Evidence-based psychosocial treatments for adolescent substance abuse.

Oregon Research Institute, Eugene, OR 97403, USA.
Journal of Clinical Child & Adolescent Psychology (Impact Factor: 1.92). 02/2008; 37(1):238-61. DOI: 10.1080/15374410701820133
Source: PubMed

ABSTRACT This review synthesized findings from 17 studies since 1998 regarding evaluation of outpatient treatments for adolescent substance abuse. These studies represented systematic design advances in adolescent clinical trial science. The research examined 46 different intervention conditions with a total sample of 2,307 adolescents. The sample included 7 individual cognitive behavior therapy (CBT) replications (n = 367), 13 group CBT replications (n = 771), 17 family therapy replications (n = 850) and 9 minimal treatment control conditions (n = 319). The total sample was composed of approximately 75% males, and the ethnic/racial distribution was approximately 45% White, 25% Hispanic, 25% African American, and 5% other groups. Meta-analysis was used to evaluate within-group effect sizes as well as differences between active treatment conditions and the minimal treatment control conditions. Methodological rigor of studies was classified using Nathan and Gorman (2002) criteria, and treatments were classified using criteria for well-established and probably efficacious interventions based on Chambless et al. (1996). Three treatment approaches, multidimensional family therapy, functional family therapy, and group CBT emerged as well-established models for substance abuse treatment. However, a number of other models are probably efficacious, and none of the treatment approaches appeared to be clearly superior to any others in terms of treatment effectiveness for adolescent substance abuse.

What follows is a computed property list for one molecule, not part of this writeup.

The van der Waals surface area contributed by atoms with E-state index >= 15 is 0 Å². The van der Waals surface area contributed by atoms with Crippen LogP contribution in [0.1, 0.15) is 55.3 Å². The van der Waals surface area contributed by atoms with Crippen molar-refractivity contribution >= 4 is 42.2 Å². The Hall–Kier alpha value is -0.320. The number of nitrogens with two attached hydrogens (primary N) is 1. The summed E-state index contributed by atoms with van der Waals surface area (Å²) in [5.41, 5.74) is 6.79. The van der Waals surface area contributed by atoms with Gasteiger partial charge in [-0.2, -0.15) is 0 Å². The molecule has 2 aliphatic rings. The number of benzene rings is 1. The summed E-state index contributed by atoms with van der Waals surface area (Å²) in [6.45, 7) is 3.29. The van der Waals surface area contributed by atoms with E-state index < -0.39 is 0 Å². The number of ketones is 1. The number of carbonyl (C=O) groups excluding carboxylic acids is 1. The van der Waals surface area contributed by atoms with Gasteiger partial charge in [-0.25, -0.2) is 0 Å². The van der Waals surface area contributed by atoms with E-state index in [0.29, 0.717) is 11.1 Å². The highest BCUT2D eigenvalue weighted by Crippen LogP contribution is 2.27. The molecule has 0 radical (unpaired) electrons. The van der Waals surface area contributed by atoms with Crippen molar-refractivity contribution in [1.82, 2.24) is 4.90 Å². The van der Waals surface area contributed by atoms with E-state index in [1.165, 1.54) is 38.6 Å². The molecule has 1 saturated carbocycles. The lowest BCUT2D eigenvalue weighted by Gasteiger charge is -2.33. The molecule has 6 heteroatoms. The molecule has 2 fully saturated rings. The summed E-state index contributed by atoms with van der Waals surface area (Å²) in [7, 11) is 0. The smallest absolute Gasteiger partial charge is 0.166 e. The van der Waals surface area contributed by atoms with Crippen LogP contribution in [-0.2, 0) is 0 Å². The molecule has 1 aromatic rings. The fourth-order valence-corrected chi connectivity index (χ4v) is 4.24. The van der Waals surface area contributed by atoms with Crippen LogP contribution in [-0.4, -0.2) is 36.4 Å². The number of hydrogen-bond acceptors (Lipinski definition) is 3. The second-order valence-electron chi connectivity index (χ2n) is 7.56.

Download full-text


Available from: Charles Turner, Mar 20, 2015
  • Source
    [Show abstract] [Hide abstract]
    ABSTRACT: Reliable therapist-report methods appear to be an essential component of quality assurance procedures to support adoption of evidence-based practices in usual care, but studies have found weak correspondence between therapist and observer ratings of treatment techniques. This study examined therapist reliability and accuracy in rating intervention target (i.e., session participants) and focus (i.e., session content) in a manual-guided, family-based preventive intervention implemented with 50 inner-city adolescents at risk for substance use. A total of 106 sessions selected from three phases of treatment were rated via post-session self-report by the participating therapist and also via videotape by nonparticipant coders. Both groups estimated the amount of session time devoted to model-prescribed treatment targets (adolescent, parent, conjoint) and foci (family, school, peer, prosocial, drugs). Therapists demonstrated excellent reliability with coders for treatment targets and moderate to high reliability for treatment foci across the sample and within each phase. Also, therapists did not consistently overestimate their degree of activity with targets or foci. Implications of study findings for fidelity assessment in routine settings are discussed.
    Administration and Policy in Mental Health and Mental Health Services Research 09/2013; 41(5). DOI:10.1007/s10488-013-0520-6 · 3.44 Impact Factor
  • Source
    [Show abstract] [Hide abstract]